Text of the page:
If one spouse remains in the home after the divorce, it is important to note that lending institutions will still hold both parties jointly and severally obligated on the mortgage, even if the spouse living in the home has been assigned full responsibility for the payment as part of the divorce settlement.
Michigan Divorce: Dependency Exemptions 101
Tax law says the parent who has physical custody of a child for more than half a year is automatically entitled to claim the dependency exemption. An exception allows for the custodial parent to execute a written waiver releasing the exemption to the other parent either for a single year or a specified number of years. This exception can be part of the divorce settlement as an "asset" to the non-custodial spouse.
Some custodial parties will use this waiver as a way to ensure that the other parent is making their support payments; if payment is not made, the custodial spouse can simply not sign the waiver.
Only the spouse entitled to the dependency exemption for the child may use the tax credit for child care costs, unless there is an agreement to the contrary
For purposes of medical expenses, a child of a divorced couple is treated as a dependent of both parents. This applies even if the parent is not entitled to the dependency exemption on their income taxes.
Michigan Divorce Settlements and Closely Held Companies
In a Michigan divorce, it is quite possible that that a closely held business or professional practice is an asset of the marriage. The first thing is to determine the value of the business, which will usually require a professional appraiser. Once the value is determined, what are the different options? Well most couples getting a divorce, don't exactly want to run a business together, but selling the business may not reflect its real value, and it could put one or both parties out of their job/career. If there are additional martial assets, it may be possible to have one spouse retain a full interest in the business, and the other spouse is granted additional martial property, which matches the value of the business.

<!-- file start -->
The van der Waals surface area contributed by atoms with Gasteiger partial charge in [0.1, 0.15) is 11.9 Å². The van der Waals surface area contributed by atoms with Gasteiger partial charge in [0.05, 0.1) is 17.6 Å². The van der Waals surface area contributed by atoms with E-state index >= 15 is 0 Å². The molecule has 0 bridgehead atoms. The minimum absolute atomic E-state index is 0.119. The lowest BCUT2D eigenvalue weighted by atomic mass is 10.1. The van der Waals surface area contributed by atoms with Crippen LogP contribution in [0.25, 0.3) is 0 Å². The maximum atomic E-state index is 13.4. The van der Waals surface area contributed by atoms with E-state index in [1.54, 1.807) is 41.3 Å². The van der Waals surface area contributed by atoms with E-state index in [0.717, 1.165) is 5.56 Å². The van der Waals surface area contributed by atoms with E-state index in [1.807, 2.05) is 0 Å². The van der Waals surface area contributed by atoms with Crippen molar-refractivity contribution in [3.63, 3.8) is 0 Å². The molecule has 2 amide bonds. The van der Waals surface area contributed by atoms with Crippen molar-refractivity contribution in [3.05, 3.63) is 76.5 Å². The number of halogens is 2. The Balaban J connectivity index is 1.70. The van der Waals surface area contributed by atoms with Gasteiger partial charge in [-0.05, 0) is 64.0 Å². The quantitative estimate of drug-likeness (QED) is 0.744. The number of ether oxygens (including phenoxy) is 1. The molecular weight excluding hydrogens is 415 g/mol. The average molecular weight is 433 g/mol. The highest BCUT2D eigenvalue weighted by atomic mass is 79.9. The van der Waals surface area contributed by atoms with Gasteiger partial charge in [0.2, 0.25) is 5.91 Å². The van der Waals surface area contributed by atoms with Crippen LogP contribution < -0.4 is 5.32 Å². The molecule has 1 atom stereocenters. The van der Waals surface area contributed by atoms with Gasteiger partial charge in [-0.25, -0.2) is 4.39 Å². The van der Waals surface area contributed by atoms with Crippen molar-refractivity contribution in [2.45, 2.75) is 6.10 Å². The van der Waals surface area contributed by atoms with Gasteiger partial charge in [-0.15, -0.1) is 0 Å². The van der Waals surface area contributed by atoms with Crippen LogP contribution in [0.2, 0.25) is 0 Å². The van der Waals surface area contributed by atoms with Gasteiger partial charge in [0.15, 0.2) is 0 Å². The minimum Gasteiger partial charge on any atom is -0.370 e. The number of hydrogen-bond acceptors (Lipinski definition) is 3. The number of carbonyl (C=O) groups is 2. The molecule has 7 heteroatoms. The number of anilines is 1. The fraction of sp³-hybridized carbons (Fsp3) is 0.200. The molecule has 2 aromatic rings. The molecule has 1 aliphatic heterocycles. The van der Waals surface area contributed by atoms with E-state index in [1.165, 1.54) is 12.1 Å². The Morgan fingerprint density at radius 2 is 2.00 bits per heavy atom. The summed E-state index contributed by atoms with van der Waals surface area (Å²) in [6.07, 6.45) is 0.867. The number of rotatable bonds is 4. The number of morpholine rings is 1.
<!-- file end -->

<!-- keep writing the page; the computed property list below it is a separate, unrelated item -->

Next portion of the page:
If that is not possible, there are other options:
The owner spouse can simply pay the other spouse with installments from the company, which would be taxable income, because it would be classified as a form of compensation/salary. Under this method, it is important that the payee spouse actually perform some sort of work/benefit to the company, or there could be tax issues. Another way to pay the non-owner spouse are to classify the payments as part of the property settlement of the divorce.
The non-owner spouse could also receive stock from the owner spouse, then the corporation would but the stock back from the non-owner. Along with stocks, the non-owner spouse could be assigned an interest in the owner's 401k plan